I wasn't expecting the strong reactions the story generated. Players pulled me aside to thank me for being so candid. We all know how lucky we are to play this game for a living, but there is an unseen side to the job. The physical toll and the stress from the competition and the constant travel can be overwhelming. It was especially gratifying when one player told me it took a lot of courage for me to talk about these things honestly. Of course, the story ruffled a few feathers. On Twitter, Paul Azinger called me "negative." Some of the commentators on the golf websites weren't sympathetic, to put it mildly. I was called "weak," "pathetic," "washed-up," "a spare part" and worse. Those words stung, but facing the criticism was the beginning of the healing process. There were also heated conversations with family members. They were upset because they thought the story was a sign that I had given up. But for me the real motivation to do the article was to let everyone know how I was feeling. They'd see me at church or the country club with my beautiful family or on TV playing golf and think I had the perfect life. It was cathartic for me to express all my doubts and fears.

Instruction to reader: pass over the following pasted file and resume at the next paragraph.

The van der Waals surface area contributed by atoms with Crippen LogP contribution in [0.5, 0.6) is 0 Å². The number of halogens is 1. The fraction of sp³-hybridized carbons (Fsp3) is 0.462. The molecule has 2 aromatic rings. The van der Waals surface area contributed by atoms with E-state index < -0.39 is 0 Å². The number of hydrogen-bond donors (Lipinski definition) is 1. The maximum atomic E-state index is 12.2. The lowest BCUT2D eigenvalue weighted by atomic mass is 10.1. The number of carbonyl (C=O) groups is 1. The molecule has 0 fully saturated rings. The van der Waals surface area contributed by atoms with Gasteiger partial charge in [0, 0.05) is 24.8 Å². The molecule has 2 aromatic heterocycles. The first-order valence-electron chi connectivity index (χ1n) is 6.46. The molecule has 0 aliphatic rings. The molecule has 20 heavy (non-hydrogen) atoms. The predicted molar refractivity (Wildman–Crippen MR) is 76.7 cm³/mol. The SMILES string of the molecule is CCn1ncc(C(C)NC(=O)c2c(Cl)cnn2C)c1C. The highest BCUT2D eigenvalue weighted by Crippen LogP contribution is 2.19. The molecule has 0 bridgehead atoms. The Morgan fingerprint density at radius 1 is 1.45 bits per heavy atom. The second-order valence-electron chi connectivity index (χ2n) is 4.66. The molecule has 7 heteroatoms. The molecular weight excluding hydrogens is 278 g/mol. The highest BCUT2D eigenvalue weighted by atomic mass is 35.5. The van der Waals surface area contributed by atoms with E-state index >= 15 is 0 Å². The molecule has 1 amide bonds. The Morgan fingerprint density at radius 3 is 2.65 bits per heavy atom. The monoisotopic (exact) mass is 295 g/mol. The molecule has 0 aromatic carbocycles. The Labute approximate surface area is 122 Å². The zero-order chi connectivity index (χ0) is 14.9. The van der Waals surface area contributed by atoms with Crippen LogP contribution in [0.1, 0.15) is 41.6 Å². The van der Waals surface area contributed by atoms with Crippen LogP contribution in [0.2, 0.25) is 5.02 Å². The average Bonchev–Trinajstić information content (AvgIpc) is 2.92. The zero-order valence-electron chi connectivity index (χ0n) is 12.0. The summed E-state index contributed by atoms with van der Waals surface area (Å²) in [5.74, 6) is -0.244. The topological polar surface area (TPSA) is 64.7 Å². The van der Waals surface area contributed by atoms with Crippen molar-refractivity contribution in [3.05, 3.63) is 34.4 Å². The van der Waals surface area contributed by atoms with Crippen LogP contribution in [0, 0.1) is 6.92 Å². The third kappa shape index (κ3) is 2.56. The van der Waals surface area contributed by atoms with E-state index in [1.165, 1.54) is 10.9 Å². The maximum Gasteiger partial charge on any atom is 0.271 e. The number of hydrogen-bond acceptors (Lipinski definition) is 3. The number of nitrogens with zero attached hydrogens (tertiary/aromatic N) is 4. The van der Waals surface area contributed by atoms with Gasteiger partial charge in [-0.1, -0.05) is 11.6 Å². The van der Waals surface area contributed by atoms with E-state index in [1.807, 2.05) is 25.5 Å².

Last year's PGA Tour Confidential issue came out the week of the Honda Classic, which began a streak of five straight missed cuts for me. A big part of the problem was that my surgically repaired left hip was hurting. I couldn't trust it, and every once in a while I would flinch mid-swing, producing some truly horrible shots. It's hard to play with that kind of uncertainty. I should have taken some time off, but because I had talked about my injuries in the story, I felt that people would roll their eyes, like, Here we go again.